Meet Christine Power, the new Project Manager for the Strengthening Hospital Responses to Family Violence Project (SHRFV).
Christine comes into the role at a key time for Monash Health, with over 3000 staff now trained in identifying the signs of family violence and initiating sensitive enquiry with their patients.
But this is just the start and Christine knows there are many challenges ahead in helping staff at the frontline respond effectively to those affected by family violence.
Christine is returning to Melbourne after eight years in the Northern Territory, where she has been working to implement a client-centred response to domestic and family violence. She brings extensive project management and teaching experience with her.
She returns to Victoria the week after Victoria Police and the Crime Statistics Agency released its latest family violence figures to the media showing there had been over 340,000 family violence incidents in the decade to September 2018 and a 5.7% increase in the past year.*
Already we know there are pockets of our catchment that have some of the highest rates of reported incidents in the State.
How did you get involved in family violence work in the first instance?
I’ve always been interested in social issues and social policy because we know it can help deliver good health outcomes in the community and so that’s quite a motivating factor.
Originally I was working at the Department of Housing and Community Development in the Northern Territory and I was developing a strategy for the safety officers, who were seeing a lot of family violence and its impacts during the course of their work.
As part of the national push to address family violence, the Northern Territory government developed a whole of government response. I was appointed to Project Manage the Department of Housing and Community Development’s response to family violence. We had no policy, guidelines or procedures or training in place for front line staff.
There were varied attitudes within the organisation about family violence and the Department required a culture change to strengthen its ability to respond to family violence.
We were the first agency to publish a family violence policy, guidelines and roll out three different levels of training based on staff roles. We also changed HR policies to make it easier for staff who were personally impacted by family violence. Disclosing is a big deal; we need to ensure people feel safe and supported to do so. Particularly in terms protecting their privacy.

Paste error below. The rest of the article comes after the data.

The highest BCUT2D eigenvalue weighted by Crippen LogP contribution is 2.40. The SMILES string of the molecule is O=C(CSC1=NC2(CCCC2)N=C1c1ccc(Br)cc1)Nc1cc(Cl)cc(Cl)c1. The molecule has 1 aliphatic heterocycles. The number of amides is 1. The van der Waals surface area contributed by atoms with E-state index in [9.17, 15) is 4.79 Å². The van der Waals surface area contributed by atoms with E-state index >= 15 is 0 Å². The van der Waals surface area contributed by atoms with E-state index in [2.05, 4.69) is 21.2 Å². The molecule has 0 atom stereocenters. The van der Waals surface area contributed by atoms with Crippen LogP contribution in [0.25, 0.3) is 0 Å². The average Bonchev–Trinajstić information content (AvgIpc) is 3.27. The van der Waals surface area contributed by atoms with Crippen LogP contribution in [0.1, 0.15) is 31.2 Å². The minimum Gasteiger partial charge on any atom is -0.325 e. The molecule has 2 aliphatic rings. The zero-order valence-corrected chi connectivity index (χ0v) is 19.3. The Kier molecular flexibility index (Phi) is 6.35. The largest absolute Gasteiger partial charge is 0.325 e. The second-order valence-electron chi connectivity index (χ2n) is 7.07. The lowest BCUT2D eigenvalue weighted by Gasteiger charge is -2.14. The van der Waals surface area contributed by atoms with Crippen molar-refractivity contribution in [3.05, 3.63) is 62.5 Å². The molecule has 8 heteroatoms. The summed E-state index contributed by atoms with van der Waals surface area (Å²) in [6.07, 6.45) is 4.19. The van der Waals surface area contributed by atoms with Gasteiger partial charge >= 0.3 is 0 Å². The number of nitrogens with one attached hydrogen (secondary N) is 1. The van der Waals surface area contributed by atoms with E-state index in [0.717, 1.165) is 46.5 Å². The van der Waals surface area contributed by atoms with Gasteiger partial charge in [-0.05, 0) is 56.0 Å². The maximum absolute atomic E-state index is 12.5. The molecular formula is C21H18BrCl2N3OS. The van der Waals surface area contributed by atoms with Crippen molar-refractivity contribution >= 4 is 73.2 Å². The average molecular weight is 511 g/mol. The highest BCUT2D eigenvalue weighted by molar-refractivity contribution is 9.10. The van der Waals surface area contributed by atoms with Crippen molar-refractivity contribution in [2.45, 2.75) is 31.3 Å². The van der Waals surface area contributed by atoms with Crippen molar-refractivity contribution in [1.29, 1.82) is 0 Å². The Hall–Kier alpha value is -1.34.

On the basis of this work I was then asked to apply for a role within NT Health.
With a small team of three we had to develop policies, guidelines and training and implement the model across NT Health. It was a challenge in terms of navigating the health service’s governance and layers, so we set up governance models which helped us achieve good outcomes.
What motivates you to continue working in family violence?
I have friends and family who have been impacted by family violence. I’ve personally been impacted. It’s really common. It’s preventable and it can be changed so my motivation.
What are your top priorities now that you’ve started at Monash?
I think my question is ‘how do we know we are making a change or making difference?’, so I’m keen to look at how we are evaluating and measuring our effectiveness.
I want to make sure we’re clarifying roles and responsibilities and thinking about how we can help build people’s capability to identify and respond appropriately.
We’re trying to achieve a significant change and it won’t happen overnight when you are trying to change culture.
From your knowledge and experience, what is the most important thing we can do when we are working with victim/survivors?
Acknowledging and validating their experience and being non-judgmental.
Work with people and asking them what they want to do – they are best placed to make decisions about their life, whether that is becoming safer in their home or leaving their partner. It’s important to meet people where they are.
Anyone can find themselves in this situation.
What are you looking forward to with the move back to Melbourne?
I’m really looking forward to spending more time with family and friends and if you can believe it, my great aunt, Agnes Kluckhenn, who was my first flat mate when I was 19, turns 110 on Monday! She is the oldest living Australian and she’s sharp as a tack so we are having a big family celebration.
If you weren’t doing this work what would you be doing?
I think I’d still be working in social policy of some kind.
I think I just like fairness and justice and the process and governance that allows you to achieve it.
Visit the SHRFV pages for more information the project.
*reported in the Herald Sun on 21 March 2019.